“Clearly, for these MPs corruption and seeking favours from government officials has become a way of life and the President is determined to stop this trend,” the official said.
He warned that there will be “party ramifications” for those Jubilee MPs who were at the forefront in opposing the President’s nominee.
Those supporting Mr Duale’s proposal to extend the vetting period by 10 days were surprised to see that Kigumo MP Jamleck Kamau, who seconded the motion, turned and voted against it.
The National Assembly’s official record of the vote on Mr Duale’s motion showed that Mr Kamau voted with the Nays, a startling revelation that he had spoken for Dr Juma but then turned around and voted against her.
Yesterday, Mr Kamau told the Sunday Nation that he was not in the House at the time of voting as he had walked out in the three minutes that the Division Bell was rung and was locked out when the voting began.
He made a startling claim that another MP must have illicitly used his card to vote against Dr Juma while he was outside the chamber talking to Treasury CS Henry Rotich.
During the voting, each MP was required to remove their card from the console at each seat, with Speaker Justin Muturi giving them 60 seconds to log in afresh and 60 seconds to vote. The process is meant to ensure that only those present vote.
It would not have been possible for someone to log out, log back in and then vote while away from the chambers. Each MP is supplied with a unique four-digit PIN number akin to the ones issued with ATM cards as a way of fool-proofing the system.
Mr Duale backed Mr Kamau and said he left him in the company of Cabinet Secretaries Rotich and Anne Waiguru and wondered who among his colleagues voted using Mr Kamau’s card. Parliament’s records show that Jubilee MPs were the majority of those from both sides who voted against Mr Duale’s motion. At 163-55, the vote on the report was a foregone conclusion by the time the one by acclamation was called.
The vote touched off a series of attacks against the National Assembly.
Cord Leader Raila Odinga said that the National Assembly should have given Dr Juma a chance to defend herself instead of using their personal differences to punish her.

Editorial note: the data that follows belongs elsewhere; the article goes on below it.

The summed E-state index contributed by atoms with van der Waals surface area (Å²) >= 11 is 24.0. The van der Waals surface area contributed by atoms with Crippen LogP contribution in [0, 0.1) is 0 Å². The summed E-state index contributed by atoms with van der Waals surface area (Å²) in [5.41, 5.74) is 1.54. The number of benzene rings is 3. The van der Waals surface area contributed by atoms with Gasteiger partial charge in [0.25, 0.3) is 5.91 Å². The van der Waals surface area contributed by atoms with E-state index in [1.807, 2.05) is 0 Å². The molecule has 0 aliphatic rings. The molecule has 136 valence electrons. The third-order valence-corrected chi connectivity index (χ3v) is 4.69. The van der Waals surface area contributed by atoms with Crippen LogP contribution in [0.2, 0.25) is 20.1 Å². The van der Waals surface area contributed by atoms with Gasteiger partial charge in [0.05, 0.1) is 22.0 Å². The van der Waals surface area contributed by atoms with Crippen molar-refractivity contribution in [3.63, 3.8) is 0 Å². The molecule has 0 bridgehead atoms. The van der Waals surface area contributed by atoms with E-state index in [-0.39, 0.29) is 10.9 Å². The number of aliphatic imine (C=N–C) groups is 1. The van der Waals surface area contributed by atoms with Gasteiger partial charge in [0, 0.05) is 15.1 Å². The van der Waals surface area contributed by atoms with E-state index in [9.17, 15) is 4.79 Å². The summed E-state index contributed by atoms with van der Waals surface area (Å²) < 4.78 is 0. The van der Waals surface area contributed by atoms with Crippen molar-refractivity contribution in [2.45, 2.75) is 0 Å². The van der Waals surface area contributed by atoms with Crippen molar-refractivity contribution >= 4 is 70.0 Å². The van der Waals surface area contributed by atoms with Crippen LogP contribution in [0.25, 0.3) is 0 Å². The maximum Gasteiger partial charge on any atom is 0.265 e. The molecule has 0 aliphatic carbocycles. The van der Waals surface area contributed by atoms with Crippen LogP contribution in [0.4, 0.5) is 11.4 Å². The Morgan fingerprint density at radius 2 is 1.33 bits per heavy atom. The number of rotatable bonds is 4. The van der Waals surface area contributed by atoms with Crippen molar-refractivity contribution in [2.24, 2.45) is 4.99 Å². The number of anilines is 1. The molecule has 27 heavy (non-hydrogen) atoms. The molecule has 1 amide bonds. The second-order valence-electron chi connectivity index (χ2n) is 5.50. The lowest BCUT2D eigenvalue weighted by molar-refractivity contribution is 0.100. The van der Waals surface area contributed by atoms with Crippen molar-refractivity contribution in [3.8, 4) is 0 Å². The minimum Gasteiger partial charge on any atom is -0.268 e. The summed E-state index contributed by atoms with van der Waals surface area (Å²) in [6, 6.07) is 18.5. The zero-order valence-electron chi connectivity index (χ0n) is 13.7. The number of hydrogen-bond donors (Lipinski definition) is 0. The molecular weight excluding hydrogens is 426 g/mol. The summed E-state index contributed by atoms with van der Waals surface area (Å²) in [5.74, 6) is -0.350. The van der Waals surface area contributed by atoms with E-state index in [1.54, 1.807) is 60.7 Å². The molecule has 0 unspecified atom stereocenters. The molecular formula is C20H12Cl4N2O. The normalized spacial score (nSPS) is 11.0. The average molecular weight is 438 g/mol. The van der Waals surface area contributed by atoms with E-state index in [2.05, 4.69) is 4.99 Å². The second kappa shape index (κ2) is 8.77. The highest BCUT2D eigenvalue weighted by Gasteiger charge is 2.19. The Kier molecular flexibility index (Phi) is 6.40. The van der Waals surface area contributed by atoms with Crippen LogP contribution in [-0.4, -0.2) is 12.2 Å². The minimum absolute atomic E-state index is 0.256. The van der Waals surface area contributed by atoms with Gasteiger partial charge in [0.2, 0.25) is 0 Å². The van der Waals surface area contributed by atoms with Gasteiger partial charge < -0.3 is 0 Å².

“Parliament did not exercise its duty effectively. They should have given her a chance to defend herself. We cannot work like this where personal differences ride above reason and competence,” said Mr Odinga.
He was speaking at his Opoda home during an informal meeting with governors Cornel Rasanga (Siaya), Jack Ranguma (Kisumu) and Homa Bay’s Cyprian Awiti. Samburu North MP Alois Lentoimaga, the vice-chairman of the Security Committee, told the Sunday Nation that the views of the team and the House have been trivialised and made to look like they were unfair to Dr Juma.
He said the committee had acted on the basis of its knowledge of her failures in the security docket. They were also angered by her letter to the clerks asking MPs and Senators to stop going to her office.
Asked whether MPs could seek meetings with the Interior PS to get money, Mr Lentoimaga said that was not possible and that it is part of the misinformation meant to make MPs look trivial and cheap.
“What money? What for? This is not a campaign year and, even then, how does she account for that money if she gives you?” he asked.
“Nobody goes to look for money. We go to tell her, ‘This place is burning.’ We go to tell her to fix problems and this or that is not working. These are practical issues. We’re not being malicious,” said Mr Lentoimaga.
“She cannot make a decision. She is a scholar. We also have to tell the President to deploy people who have a track record in security and who understand the terrain in the country well so that when we say there is a problem in Moyale or Baragoi, they understand what is happening,” said Mr Lentoimaga, a former District Commissioner.
Mr Lentoimaga said he is aware that Dr Juma had refused to act on requests by County Security Committees for orders to carry out operations in places such as Samburu to recover stolen livestock.
He said that as he sat at the vetting on the fourth floor of Continental House, four County Commissioners sent him text messages asking him to tell his fellow lawmakers that Dr Juma is an academician and not an administrator.